Jansson, B. S. (2018). Becoming an effective policy advocate: From policy practice to social justice. (8th ed.). Pacific Grove, CA: Brooks/Cole Cengage Learning Series.
Chapter 1, “Joining a Tradition of Social Reform” (pp. 3–31)
Community Toolbox. (2016). Chapter 5 Section 1: Strategies for community change and improvement: An overview. Retrieved from http://ctb.ku.edu/en/table-of-contents/assessment/promotion-strategies/overview/main
Discussion 2: Historical Divides and Ethical Obligations Within Social Work
The National Association of Social Workers (NASW) specifies the ethics and values of the profession in their Code of Ethics. Section 6.04 of the Code of Ethics (1999) states:
Social workers should engage in social and political action that seeks to ensure that all people have equal access to the resources, employment, services, and opportunities they require to meet their basic human needs and to develop fully. Social workers should be aware of the impact of the political arena on practice and should advocate for changes in policy and legislation to improve social conditions in order to meet basic human needs and promote social justice.(Preamble, p. 8)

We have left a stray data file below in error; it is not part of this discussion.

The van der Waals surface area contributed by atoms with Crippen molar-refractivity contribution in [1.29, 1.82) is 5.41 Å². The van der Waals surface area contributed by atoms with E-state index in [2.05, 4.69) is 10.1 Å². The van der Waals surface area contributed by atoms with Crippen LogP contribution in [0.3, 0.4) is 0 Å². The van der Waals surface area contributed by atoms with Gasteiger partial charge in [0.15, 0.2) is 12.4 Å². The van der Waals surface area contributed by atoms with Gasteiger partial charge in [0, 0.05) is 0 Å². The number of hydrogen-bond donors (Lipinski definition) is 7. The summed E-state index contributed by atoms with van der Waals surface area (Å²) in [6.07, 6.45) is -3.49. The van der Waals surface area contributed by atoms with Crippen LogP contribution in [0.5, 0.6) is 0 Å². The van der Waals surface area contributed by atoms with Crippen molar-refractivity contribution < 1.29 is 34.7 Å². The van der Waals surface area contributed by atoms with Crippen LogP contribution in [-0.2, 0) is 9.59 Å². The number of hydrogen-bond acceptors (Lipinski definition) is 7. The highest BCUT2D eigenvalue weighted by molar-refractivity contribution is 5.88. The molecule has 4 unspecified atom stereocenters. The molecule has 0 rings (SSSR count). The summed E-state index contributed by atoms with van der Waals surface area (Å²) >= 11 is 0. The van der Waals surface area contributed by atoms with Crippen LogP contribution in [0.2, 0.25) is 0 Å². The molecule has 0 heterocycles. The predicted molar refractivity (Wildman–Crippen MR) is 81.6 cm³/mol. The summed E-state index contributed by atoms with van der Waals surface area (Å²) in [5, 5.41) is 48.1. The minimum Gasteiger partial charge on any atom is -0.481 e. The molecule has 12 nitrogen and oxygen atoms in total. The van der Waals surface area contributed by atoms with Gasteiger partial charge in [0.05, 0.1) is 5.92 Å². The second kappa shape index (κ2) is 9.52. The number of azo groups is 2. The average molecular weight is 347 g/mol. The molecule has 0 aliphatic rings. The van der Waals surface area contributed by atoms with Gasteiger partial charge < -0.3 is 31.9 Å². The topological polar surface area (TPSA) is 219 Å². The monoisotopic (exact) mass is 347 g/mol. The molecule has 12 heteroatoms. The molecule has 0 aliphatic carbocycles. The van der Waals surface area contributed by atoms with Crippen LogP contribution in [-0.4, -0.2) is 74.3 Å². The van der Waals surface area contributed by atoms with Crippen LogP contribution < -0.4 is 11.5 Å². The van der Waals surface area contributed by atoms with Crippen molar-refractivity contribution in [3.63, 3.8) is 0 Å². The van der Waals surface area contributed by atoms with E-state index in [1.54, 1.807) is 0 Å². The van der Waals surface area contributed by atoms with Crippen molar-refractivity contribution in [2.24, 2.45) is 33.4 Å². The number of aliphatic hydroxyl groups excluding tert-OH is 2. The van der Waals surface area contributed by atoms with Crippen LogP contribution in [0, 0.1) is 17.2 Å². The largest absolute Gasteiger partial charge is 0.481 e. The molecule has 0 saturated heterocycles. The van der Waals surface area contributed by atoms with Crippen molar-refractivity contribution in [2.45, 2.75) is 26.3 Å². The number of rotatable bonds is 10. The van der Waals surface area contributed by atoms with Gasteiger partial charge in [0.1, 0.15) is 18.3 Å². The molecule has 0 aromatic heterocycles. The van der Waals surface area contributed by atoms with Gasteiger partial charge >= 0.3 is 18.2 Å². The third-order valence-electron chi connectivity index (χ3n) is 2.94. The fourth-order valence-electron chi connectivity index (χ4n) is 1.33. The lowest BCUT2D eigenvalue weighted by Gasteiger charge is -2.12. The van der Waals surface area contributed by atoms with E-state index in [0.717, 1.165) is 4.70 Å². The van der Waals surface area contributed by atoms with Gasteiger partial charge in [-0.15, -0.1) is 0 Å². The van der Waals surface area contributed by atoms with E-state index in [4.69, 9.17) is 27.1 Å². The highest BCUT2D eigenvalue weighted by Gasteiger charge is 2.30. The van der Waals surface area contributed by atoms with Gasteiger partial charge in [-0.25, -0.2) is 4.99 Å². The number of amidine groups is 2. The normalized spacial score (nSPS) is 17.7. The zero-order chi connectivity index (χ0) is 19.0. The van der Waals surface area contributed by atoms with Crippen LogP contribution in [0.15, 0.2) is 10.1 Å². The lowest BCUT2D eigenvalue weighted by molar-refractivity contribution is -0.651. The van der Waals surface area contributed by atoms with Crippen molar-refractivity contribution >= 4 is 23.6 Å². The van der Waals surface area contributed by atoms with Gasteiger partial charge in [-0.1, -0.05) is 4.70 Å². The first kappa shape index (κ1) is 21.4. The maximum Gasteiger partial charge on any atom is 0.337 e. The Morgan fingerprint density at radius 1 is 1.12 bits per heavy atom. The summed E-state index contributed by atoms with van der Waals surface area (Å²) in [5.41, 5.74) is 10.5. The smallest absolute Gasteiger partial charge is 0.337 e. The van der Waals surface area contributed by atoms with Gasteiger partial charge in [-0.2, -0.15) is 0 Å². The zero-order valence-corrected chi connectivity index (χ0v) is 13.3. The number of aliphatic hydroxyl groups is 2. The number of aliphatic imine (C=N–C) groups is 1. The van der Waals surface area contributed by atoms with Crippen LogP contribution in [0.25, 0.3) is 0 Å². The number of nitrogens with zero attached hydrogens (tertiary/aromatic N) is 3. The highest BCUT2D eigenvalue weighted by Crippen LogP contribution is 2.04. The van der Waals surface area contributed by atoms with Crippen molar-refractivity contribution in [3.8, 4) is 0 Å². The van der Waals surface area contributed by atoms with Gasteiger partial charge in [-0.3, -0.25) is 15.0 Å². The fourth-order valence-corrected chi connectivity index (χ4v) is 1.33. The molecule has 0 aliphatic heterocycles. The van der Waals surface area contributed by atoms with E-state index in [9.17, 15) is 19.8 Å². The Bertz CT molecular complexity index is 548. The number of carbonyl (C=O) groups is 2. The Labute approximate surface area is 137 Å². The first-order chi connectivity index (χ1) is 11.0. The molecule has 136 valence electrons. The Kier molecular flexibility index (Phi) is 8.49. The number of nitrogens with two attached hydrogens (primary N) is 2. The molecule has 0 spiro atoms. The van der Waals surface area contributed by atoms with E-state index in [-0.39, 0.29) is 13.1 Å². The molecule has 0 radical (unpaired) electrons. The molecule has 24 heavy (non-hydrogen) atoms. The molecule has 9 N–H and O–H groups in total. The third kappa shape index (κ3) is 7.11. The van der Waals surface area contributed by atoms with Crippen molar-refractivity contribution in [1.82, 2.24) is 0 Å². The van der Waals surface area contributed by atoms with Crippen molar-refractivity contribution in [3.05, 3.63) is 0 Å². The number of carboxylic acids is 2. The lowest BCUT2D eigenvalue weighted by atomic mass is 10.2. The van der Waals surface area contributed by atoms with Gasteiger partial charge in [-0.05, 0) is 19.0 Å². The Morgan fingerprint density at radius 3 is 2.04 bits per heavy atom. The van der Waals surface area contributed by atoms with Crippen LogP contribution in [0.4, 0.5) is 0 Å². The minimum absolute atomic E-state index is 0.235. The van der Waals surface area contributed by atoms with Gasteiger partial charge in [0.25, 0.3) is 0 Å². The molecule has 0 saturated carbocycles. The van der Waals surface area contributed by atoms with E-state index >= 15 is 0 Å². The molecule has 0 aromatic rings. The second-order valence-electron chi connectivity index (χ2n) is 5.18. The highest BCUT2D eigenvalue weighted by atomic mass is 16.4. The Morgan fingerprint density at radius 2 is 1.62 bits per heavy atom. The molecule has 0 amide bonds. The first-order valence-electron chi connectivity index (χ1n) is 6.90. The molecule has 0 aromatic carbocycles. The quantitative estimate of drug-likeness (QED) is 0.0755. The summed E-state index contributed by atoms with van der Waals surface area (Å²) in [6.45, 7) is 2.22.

With the requirement of social and political action among social workers, there is little political activity among clinical social workers. Why? What barriers exist that prevent social workers from fulfilling this ethical obligation?
What does it mean to be a macro social worker? A micro social worker? Do these differentiations have any real meaning? If not, why is this language used when referring to the social work profession?
In this Discussion, you will look at the obligation of social workers to engage in political action in their practice and discuss why there appear to be different perceptions of the responsibility for political action among social work professionals.
By Day 4
Post an analysis of historical divides (such as the schism between Jane Addams and Mary Richmond) and historical influences on current social work practice with respect to policy advocacy and action. Do such schisms exist in contemporary social work? If you think these divides exist, how do they prevent social workers from fulfilling their ethical obligation(s)? Are they important differentiation?